By George Anastasia
Shortly before noon today jurors in the Kaboni Savage racketeering-murder trial once again heard Savage promise to kill and maim "rats" and their family members, anybody, he said, who was associated with witnesses who were cooperating against him.
"That's all I dream about ... killing rats," Savage said on one of 10 secretly recorded conversations played by the prosecution. "My dreams are contorted."
On another, he cackled and said, "I want to smack one of their four-year-olds with a baseball bat."
Jurors also heard him rant about how he wanted to tortured and burn a captain in the Federal Detention Center where he was being held and heard him describe how violence could prove to be a valuable asset on the streets.
"You take a certain reputation and run it to the moon," he said.
Minutes after the last tape was played, Assistant U.S. Attorney David Troyer, the lead prosecutor in the case, announced, "The United States of America rests."
Eleven weeks in the making, the case against Savage, 38, and three co-defendants could be in the hands of the jury early next month. The defense is expected to take about a week presenting witnesses and evidence.
Savage and two of his co-defendants face possible death sentences if convicted.
Judge R. Barclay Surrick recessed the trial today until Monday when the defense presentation will begin. Christian Hoey, one of Savage's two court-appointed lawyers, would not comment on whether his client would take the stand.
Savage testified in his own defense at a 2005 federal drug trafficking trial. He was convicted and sentenced to 30 years in prison. The current case grew out of the same federal investigation. But this time the case focuses on 12 murders, 11 of which authorities say were ordered or carried out by Savage.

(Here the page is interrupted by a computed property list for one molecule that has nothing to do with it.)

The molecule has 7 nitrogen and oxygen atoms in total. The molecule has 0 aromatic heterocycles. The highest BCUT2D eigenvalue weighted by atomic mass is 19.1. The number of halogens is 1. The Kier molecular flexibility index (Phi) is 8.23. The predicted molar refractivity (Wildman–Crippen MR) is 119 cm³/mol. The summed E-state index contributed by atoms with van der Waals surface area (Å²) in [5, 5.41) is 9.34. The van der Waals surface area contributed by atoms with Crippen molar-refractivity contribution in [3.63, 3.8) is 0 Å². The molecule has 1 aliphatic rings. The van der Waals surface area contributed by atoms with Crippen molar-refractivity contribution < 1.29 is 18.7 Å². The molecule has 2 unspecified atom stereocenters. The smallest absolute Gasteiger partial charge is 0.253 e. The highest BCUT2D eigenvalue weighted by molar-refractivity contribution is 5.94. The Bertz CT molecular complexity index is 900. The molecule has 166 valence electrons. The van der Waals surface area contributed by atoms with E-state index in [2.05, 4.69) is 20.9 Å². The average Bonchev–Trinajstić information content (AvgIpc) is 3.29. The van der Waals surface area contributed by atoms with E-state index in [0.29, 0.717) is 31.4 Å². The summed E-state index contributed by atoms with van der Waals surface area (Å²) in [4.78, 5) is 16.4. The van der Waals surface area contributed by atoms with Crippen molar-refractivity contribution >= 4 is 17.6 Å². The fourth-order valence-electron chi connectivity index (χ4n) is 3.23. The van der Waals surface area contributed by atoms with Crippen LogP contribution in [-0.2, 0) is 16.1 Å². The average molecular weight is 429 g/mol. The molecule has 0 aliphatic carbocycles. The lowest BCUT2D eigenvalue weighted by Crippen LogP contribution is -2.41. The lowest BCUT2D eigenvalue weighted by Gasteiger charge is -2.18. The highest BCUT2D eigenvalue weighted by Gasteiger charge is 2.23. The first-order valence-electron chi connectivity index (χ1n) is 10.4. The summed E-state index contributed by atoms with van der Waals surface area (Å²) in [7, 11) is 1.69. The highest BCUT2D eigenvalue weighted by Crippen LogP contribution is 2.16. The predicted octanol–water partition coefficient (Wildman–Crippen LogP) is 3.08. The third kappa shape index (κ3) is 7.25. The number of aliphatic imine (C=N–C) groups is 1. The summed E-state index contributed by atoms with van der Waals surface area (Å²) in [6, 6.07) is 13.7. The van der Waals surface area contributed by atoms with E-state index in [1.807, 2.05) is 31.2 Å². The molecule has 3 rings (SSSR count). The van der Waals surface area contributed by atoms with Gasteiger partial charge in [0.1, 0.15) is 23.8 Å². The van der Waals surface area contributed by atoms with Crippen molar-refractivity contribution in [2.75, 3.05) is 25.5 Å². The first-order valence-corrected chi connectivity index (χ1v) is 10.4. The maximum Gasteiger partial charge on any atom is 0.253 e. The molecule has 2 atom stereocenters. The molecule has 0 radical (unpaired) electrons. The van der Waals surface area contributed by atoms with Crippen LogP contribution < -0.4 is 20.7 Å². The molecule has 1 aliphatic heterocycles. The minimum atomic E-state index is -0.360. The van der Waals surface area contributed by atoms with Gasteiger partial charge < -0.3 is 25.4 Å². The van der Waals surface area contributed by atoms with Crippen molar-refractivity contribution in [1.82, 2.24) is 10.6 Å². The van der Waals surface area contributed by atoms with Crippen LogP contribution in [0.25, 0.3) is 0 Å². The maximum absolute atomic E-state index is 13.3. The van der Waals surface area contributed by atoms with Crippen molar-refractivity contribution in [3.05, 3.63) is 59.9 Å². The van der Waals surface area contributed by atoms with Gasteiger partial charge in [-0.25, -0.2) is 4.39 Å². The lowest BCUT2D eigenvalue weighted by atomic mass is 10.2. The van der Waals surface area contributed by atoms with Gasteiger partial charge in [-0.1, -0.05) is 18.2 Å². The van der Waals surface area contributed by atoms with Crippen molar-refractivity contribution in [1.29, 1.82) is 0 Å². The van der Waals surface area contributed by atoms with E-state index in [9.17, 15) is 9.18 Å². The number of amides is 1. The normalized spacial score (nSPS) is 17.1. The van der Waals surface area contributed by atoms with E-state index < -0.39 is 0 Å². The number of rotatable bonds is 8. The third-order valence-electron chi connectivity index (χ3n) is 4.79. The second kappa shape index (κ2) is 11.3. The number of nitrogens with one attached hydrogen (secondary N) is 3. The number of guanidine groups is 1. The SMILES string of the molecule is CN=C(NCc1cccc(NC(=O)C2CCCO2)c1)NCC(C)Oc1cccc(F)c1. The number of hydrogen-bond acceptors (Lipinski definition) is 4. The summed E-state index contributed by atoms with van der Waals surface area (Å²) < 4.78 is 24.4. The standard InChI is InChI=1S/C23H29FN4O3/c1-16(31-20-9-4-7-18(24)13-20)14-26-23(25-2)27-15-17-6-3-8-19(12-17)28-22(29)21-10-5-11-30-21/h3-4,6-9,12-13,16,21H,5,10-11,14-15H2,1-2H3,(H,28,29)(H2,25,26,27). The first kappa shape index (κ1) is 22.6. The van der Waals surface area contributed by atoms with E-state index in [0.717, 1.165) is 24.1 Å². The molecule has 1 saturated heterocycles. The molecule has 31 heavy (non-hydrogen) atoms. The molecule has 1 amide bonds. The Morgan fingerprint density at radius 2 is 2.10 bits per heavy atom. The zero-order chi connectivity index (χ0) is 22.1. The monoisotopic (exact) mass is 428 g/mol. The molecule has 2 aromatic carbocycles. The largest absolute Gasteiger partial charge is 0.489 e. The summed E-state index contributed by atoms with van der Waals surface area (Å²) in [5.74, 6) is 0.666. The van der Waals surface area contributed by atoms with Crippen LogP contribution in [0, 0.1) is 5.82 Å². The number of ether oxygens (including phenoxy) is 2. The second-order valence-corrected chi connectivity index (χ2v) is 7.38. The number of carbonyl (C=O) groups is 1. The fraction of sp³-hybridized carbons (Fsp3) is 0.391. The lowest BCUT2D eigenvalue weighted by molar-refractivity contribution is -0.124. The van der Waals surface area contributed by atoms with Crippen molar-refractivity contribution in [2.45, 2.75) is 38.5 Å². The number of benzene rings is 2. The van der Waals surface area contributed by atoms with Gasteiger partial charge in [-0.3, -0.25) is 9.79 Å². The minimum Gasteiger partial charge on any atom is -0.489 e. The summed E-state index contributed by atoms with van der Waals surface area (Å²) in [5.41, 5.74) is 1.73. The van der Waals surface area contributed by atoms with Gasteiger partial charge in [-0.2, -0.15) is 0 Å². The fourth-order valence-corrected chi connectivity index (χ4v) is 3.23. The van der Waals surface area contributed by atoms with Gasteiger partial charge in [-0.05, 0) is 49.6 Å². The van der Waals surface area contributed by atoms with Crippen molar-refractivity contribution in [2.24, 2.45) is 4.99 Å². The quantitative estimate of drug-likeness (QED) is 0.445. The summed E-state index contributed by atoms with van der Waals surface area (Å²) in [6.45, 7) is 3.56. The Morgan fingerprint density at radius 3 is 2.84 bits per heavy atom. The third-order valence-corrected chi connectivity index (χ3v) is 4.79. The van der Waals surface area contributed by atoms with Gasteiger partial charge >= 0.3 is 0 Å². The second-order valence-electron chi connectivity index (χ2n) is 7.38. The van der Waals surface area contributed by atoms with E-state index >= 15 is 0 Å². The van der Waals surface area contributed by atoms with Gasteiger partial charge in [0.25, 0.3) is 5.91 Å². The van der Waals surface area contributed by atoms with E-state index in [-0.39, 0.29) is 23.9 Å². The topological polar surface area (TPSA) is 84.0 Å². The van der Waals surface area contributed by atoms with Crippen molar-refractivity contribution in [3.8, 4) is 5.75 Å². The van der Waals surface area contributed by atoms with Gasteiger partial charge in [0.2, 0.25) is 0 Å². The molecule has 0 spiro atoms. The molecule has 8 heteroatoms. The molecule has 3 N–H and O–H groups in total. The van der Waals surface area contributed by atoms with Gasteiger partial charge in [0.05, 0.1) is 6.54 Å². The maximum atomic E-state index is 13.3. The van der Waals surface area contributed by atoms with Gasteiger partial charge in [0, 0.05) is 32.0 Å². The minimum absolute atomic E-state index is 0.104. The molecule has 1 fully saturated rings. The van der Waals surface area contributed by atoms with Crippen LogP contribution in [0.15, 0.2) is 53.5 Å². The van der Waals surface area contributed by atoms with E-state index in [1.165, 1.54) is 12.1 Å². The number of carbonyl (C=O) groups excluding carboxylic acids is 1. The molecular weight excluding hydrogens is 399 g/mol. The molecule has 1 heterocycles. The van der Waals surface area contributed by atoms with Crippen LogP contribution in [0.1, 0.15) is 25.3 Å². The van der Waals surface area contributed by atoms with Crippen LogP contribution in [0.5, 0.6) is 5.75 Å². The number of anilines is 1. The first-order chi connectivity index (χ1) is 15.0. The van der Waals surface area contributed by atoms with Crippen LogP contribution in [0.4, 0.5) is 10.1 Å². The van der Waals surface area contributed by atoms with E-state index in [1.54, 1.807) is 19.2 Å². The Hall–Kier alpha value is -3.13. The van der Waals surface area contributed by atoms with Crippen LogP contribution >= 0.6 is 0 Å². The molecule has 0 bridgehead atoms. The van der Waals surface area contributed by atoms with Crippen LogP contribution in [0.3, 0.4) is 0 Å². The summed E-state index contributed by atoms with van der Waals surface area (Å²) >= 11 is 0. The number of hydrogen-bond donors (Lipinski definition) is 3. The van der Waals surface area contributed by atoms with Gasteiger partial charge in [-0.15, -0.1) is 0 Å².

The murders, authorities allege, were carried out to silence or intimidate potential witnesses and to eliminate rivals in the multi-million dollar cocaine trafficking operation Savage ran in North Philadelphia.
Prior to hearing the tapes this morning, the jury heard autopsy reports on six of the murder victims, two women and four children killed in a firebombing authorities allege Savage ordered from prison.
On one of the tapes played later, Savage is heard apparently making references to the firebombing, telling a fellow inmate, "Don't nobody want to be in the next house." On the same tape, he talked about how the event could help build a street reputation.
The tapes came from a listening device hidden in Savage's prison cell. In all, during the 11-week trial, jurors heard about 300 secretly recorded conversations from prison bugs or from phone wiretaps. There was also testimony for dozens of witnesses, including Eugene Coleman, the one-time Savage associate whose family was killed in the Oct. 9, 2004, firebombing.
Coleman's mother, his infant son, his step-sister, and two nephews and a niece between the ages of 10 and 15 were killed in the blaze.
Another Savage associate, Lamont Lewis, testified during the trial that he and Robert Merritt firebombed the home of Marcella Coleman on orders from Savage. Those orders were relayed through Savage's sister, Kidada.
Merritt, 31, Kidada Savage, 30, and Steven Northington, 41, are co-defendants in the case. Northington is charged with two other murders, but not the firebombing. He and Merritt face possible death sentences. Kidada Savage could face life in prison.
The final tapes played for the jury today underscored the theme that the prosecution has presented throughout the trial. Authorities have used witnesses and Savage's own words to reinforce their depiction of the former boxer as a ruthless, uncaring drug kingpin who used fear, intimidation and murder to control his organization.
Fire was a method he frequently referred to in his conversations, including one in which he threatened an unnamed captain at the Federal Detention Center with death, laughing about how he wanted to chain him to a chair and set him afire and how he wanted to watch him dance "like James fuckin' Brown."
"Welcome to hell, bitch," Savage said he would tell the captain.
The jury also heard other tapes where Savage referred to the firebombing. On one he said, "I ain't sad they dead" of the victims, but quickly added, "I ain't killed them." Later in the same conversation, he said, "I can write my mom and tell her how much I love her. He (Coleman) can't never do that."
And on another tape he joked about how authorities should have provided Coleman and others who attended the funerals "barbecue sauce" that could have been poured "on them burnt bitches."
The final tape played for the jury was a poetic but frightening lament from Savage who described the "tears of rage" he felt each night for those who were cooperating and testifying against them.
"I'm dedicated to their death," he said.
George Anastasia can be contacted at George@bigtrial.net.